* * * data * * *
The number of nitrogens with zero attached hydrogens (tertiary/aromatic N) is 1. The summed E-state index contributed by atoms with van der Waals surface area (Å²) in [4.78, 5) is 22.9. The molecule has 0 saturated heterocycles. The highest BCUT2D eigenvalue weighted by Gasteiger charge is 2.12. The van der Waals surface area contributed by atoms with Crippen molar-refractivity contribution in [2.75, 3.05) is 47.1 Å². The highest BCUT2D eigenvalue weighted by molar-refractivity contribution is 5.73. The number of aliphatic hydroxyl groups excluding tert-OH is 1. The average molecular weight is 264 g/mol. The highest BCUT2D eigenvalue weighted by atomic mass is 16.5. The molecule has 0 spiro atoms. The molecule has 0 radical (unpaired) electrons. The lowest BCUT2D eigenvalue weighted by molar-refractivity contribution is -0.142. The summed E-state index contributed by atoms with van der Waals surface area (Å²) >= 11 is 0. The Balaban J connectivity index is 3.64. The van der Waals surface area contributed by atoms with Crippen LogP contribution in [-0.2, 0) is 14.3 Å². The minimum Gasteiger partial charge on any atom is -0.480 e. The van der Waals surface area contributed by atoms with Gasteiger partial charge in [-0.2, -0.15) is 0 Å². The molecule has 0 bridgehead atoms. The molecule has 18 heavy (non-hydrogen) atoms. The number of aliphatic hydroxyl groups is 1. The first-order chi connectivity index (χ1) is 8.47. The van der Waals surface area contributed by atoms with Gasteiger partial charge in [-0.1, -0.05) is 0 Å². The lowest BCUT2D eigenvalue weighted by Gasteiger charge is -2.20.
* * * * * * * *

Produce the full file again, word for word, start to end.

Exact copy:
The number of nitrogens with zero attached hydrogens (tertiary/aromatic N) is 1. The summed E-state index contributed by atoms with van der Waals surface area (Å²) in [4.78, 5) is 22.9. The molecule has 0 saturated heterocycles. The highest BCUT2D eigenvalue weighted by Gasteiger charge is 2.12. The van der Waals surface area contributed by atoms with Crippen molar-refractivity contribution in [2.75, 3.05) is 47.1 Å². The highest BCUT2D eigenvalue weighted by molar-refractivity contribution is 5.73. The number of aliphatic hydroxyl groups excluding tert-OH is 1. The average molecular weight is 264 g/mol. The highest BCUT2D eigenvalue weighted by atomic mass is 16.5. The molecule has 0 spiro atoms. The molecule has 0 radical (unpaired) electrons. The lowest BCUT2D eigenvalue weighted by molar-refractivity contribution is -0.142. The summed E-state index contributed by atoms with van der Waals surface area (Å²) >= 11 is 0. The Balaban J connectivity index is 3.64. The van der Waals surface area contributed by atoms with Crippen LogP contribution in [-0.2, 0) is 14.3 Å². The minimum Gasteiger partial charge on any atom is -0.480 e. The van der Waals surface area contributed by atoms with Gasteiger partial charge in [-0.2, -0.15) is 0 Å². The molecule has 0 bridgehead atoms. The molecule has 18 heavy (non-hydrogen) atoms. The number of aliphatic hydroxyl groups is 1. The first-order chi connectivity index (χ1) is 8.47. The van der Waals surface area contributed by atoms with Gasteiger partial charge in [-0.1, -0.05) is 0 Å². The lowest BCUT2D eigenvalue weighted by Gasteiger charge is -2.20.